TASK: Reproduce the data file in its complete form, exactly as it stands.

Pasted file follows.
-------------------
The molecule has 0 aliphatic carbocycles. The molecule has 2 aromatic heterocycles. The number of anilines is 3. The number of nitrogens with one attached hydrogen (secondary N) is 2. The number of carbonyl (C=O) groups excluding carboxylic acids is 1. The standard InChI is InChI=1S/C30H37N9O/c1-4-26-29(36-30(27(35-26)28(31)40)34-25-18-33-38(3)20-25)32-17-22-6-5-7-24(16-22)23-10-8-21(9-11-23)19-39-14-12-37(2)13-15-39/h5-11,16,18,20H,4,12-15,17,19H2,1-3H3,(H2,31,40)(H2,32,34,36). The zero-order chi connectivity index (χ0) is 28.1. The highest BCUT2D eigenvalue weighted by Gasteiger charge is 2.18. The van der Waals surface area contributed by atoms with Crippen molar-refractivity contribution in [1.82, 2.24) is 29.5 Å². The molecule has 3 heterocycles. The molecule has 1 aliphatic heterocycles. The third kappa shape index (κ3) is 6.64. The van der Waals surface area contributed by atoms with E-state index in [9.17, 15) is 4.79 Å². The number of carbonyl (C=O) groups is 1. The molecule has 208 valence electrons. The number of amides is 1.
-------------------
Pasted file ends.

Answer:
The molecule has 0 aliphatic carbocycles. The molecule has 2 aromatic heterocycles. The number of anilines is 3. The number of nitrogens with one attached hydrogen (secondary N) is 2. The number of carbonyl (C=O) groups excluding carboxylic acids is 1. The standard InChI is InChI=1S/C30H37N9O/c1-4-26-29(36-30(27(35-26)28(31)40)34-25-18-33-38(3)20-25)32-17-22-6-5-7-24(16-22)23-10-8-21(9-11-23)19-39-14-12-37(2)13-15-39/h5-11,16,18,20H,4,12-15,17,19H2,1-3H3,(H2,31,40)(H2,32,34,36). The zero-order chi connectivity index (χ0) is 28.1. The highest BCUT2D eigenvalue weighted by Gasteiger charge is 2.18. The van der Waals surface area contributed by atoms with Crippen molar-refractivity contribution in [1.82, 2.24) is 29.5 Å². The molecule has 3 heterocycles. The molecule has 1 aliphatic heterocycles. The third kappa shape index (κ3) is 6.64. The van der Waals surface area contributed by atoms with E-state index in [9.17, 15) is 4.79 Å². The number of carbonyl (C=O) groups is 1. The molecule has 208 valence electrons. The number of amides is 1.